And now they're shocked--shocked, I tell you--that, egged on by Donald Trump, angry, resentful white men have risen up in opposition to the black president and the female nominee.
Trump and his father were sued twice for refusing to rent to blacks in their apartment complexes. That's called racism. Trump called for the execution of one Hispanic and four black teenagers falsely convicted of raping a white banker ("the Central Park jogger") in 1989. After they were fully exonerated by irrefutable DNA evidence and the confession of the actual rapist in 2002, Trump said they still should have been executed. Because, "guilty." And on Oct. 7, 2016, he said he still thinks they're guilty. "Because they confessed." Without lawyers, under coercion and with police telling them that they'd face the death penalty if they didn't confess. That's racism. That's hate.
The playground defense: you do it, too!
Democrats are often accused by the GOP of being full of hate for them, for white people, for Christians, for Donald Trump. But no one I know hates them, or him. We find Trump, in particular, pathetic, revolting, deplorable, self-obsessed, incompetent, narcissistic, self-aggrandizing, pathologically dishonest, and loathsome, but we don't hate him.
We consider him utterly unfit for the presidency, and the epitome of what the tea-party movement was all about: racial hatred of the first black president, whom they and he consider A) uppity; B) illegitimate; C) a non-citizen. But we don't hate him for that, either.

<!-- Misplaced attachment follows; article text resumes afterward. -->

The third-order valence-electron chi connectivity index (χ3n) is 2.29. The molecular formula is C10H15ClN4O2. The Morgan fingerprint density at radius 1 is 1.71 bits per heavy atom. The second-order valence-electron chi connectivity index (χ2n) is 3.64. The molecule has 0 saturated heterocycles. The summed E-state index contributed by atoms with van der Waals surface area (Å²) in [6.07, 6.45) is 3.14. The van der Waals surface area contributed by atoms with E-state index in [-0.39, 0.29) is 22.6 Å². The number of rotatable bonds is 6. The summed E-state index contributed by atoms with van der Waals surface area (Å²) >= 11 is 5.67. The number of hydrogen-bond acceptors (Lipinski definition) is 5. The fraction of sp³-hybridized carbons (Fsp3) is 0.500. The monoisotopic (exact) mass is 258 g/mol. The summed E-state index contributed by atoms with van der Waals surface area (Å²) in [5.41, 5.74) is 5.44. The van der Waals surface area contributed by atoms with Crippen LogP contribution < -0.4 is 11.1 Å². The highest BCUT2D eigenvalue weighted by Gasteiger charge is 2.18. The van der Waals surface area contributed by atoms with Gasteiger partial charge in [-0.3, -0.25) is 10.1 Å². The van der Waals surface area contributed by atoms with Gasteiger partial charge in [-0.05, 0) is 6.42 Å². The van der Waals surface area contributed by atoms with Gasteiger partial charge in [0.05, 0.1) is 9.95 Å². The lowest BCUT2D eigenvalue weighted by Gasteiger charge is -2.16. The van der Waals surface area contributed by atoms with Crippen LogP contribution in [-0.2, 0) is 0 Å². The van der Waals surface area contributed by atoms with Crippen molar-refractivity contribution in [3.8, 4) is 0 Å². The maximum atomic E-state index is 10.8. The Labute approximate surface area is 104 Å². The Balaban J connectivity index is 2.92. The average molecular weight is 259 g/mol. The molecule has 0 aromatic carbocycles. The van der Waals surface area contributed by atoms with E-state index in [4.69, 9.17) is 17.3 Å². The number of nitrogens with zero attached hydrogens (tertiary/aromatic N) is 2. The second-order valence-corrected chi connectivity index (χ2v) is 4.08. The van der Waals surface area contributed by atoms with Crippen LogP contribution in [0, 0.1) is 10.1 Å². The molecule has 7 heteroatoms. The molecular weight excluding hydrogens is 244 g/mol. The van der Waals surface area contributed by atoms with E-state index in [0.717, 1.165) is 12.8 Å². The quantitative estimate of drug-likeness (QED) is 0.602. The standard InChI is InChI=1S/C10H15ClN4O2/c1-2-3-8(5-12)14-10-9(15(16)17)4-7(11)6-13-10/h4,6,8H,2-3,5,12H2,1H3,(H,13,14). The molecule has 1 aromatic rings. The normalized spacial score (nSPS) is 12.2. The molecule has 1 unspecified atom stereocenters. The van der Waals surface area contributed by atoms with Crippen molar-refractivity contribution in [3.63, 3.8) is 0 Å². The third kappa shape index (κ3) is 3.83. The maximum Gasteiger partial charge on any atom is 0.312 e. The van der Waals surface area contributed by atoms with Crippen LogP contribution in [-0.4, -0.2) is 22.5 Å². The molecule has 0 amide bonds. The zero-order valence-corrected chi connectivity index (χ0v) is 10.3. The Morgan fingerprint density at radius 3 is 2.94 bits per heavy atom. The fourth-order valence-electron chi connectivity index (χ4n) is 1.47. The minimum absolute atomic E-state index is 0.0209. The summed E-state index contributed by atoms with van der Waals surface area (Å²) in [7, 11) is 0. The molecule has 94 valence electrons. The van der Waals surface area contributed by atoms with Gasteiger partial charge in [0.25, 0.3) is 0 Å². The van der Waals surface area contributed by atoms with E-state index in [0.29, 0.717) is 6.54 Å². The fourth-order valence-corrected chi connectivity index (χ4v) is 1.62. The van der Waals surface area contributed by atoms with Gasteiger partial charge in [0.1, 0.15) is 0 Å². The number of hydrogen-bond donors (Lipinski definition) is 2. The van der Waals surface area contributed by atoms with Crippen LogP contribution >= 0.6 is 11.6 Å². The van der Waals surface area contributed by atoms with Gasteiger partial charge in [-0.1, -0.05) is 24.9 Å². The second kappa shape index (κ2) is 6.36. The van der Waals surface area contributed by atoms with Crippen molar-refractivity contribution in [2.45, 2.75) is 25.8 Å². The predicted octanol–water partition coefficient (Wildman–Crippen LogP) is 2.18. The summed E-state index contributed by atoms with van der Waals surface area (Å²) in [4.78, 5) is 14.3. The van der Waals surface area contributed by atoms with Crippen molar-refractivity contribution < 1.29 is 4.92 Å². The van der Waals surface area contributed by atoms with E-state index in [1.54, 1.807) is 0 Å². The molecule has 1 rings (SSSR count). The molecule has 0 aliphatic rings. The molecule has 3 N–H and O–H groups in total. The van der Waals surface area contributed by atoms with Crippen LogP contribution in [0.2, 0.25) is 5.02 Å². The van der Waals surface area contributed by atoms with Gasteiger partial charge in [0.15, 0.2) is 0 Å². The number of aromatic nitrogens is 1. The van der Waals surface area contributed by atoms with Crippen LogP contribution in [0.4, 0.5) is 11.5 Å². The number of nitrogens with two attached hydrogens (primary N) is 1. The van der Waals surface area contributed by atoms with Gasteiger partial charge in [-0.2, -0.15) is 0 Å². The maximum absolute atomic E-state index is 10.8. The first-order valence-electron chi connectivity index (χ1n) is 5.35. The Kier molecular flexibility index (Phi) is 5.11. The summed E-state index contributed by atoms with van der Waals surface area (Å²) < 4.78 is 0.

We see in Trump the worst underside of American politics and racial animus, the tactics of a bully, the petulance of a spoiled child, and the thin skin of a fearful, frightened, cowardly rich boy who has been in over his head his entire life. An entitled narcissist who has thrived only through bluster and breaking promises--and contracts--with thousands of people who trusted him; a man who finally resorted to selling the only thing he had left: his name, which he plastered on enough companies to convince low-information, gullible people that the "brand" was worth something.
But we don't hate him. We see him as woefully ill-prepared even for a debate that required preparation and that he knew about for months and for which he decided to "wing it"--because surely a privileged white boy can defeat a lowly woman without even trying.
Hate him? No. We feel only contempt, disgust, weariness, and disbelief that such a person could climb anywhere near the levers of power.
So, the election
The issue for America is whom to elect to the most powerful and important job in the world. Are we willing to elect a woman who has prepared for this work her entire life, who knows the facts and the issues and the leaders of the world, who understands how government operates and how politics works, who has demonstrated for 30 years that she is capable of handling adversity, unexpected change, conflict, compromise, and common ground that will benefit the entire nation? A woman who has always shown empathy for "the least of these," who has lived by Methodist John Wesley's creed to "Do all the good you can, by all the means you can, in all the ways you can, in all the places you can, at all the times you can, to all the people you can, as long as you can." A woman who without any doubt has the temperament, character, intellect, personality, and interest in the job to do it well and with diligence?
Or, conversely, do we choose a self-obsessed narcissist with the ego of a three-year-old, the attention span of a five-year-old, the temperament of a 10-year-old, the psychosexual development of a 14-year-old, and the pathetic anger of a frustrated 70-year-old loser who has never accomplished anything in his life other than selling his name and a false image of himself to gullible rubes?
That's the issue at stake on November 8.